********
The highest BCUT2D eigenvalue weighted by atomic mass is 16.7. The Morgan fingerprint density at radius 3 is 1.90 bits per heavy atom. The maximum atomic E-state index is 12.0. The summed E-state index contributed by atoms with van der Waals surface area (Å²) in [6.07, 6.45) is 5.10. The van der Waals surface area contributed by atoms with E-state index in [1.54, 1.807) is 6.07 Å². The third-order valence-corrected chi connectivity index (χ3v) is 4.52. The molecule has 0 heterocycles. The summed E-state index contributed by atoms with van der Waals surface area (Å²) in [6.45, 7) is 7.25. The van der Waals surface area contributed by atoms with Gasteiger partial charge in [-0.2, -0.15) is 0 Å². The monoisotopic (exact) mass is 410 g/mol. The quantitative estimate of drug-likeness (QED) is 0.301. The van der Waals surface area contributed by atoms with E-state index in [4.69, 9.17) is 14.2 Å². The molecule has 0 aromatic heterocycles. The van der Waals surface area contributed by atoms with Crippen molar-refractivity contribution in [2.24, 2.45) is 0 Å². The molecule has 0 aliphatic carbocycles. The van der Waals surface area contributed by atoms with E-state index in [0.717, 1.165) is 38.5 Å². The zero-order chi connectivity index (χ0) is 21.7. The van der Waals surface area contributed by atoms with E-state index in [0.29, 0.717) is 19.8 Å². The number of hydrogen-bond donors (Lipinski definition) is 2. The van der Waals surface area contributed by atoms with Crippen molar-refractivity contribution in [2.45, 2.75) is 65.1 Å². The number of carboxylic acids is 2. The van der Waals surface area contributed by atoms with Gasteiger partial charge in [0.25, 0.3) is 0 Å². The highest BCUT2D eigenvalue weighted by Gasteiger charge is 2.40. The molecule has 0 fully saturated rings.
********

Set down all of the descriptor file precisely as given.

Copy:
The highest BCUT2D eigenvalue weighted by atomic mass is 16.7. The Morgan fingerprint density at radius 3 is 1.90 bits per heavy atom. The maximum atomic E-state index is 12.0. The summed E-state index contributed by atoms with van der Waals surface area (Å²) in [6.07, 6.45) is 5.10. The van der Waals surface area contributed by atoms with E-state index in [1.54, 1.807) is 6.07 Å². The third-order valence-corrected chi connectivity index (χ3v) is 4.52. The molecule has 0 heterocycles. The summed E-state index contributed by atoms with van der Waals surface area (Å²) in [6.45, 7) is 7.25. The van der Waals surface area contributed by atoms with Gasteiger partial charge in [-0.2, -0.15) is 0 Å². The monoisotopic (exact) mass is 410 g/mol. The quantitative estimate of drug-likeness (QED) is 0.301. The van der Waals surface area contributed by atoms with E-state index in [4.69, 9.17) is 14.2 Å². The molecule has 0 aromatic heterocycles. The van der Waals surface area contributed by atoms with Crippen molar-refractivity contribution in [2.24, 2.45) is 0 Å². The molecule has 0 aliphatic carbocycles. The van der Waals surface area contributed by atoms with E-state index in [0.717, 1.165) is 38.5 Å². The zero-order chi connectivity index (χ0) is 21.7. The van der Waals surface area contributed by atoms with E-state index in [0.29, 0.717) is 19.8 Å². The number of hydrogen-bond donors (Lipinski definition) is 2. The van der Waals surface area contributed by atoms with Crippen molar-refractivity contribution in [2.45, 2.75) is 65.1 Å². The number of carboxylic acids is 2. The van der Waals surface area contributed by atoms with Gasteiger partial charge in [0.25, 0.3) is 0 Å². The highest BCUT2D eigenvalue weighted by Gasteiger charge is 2.40. The molecule has 0 fully saturated rings.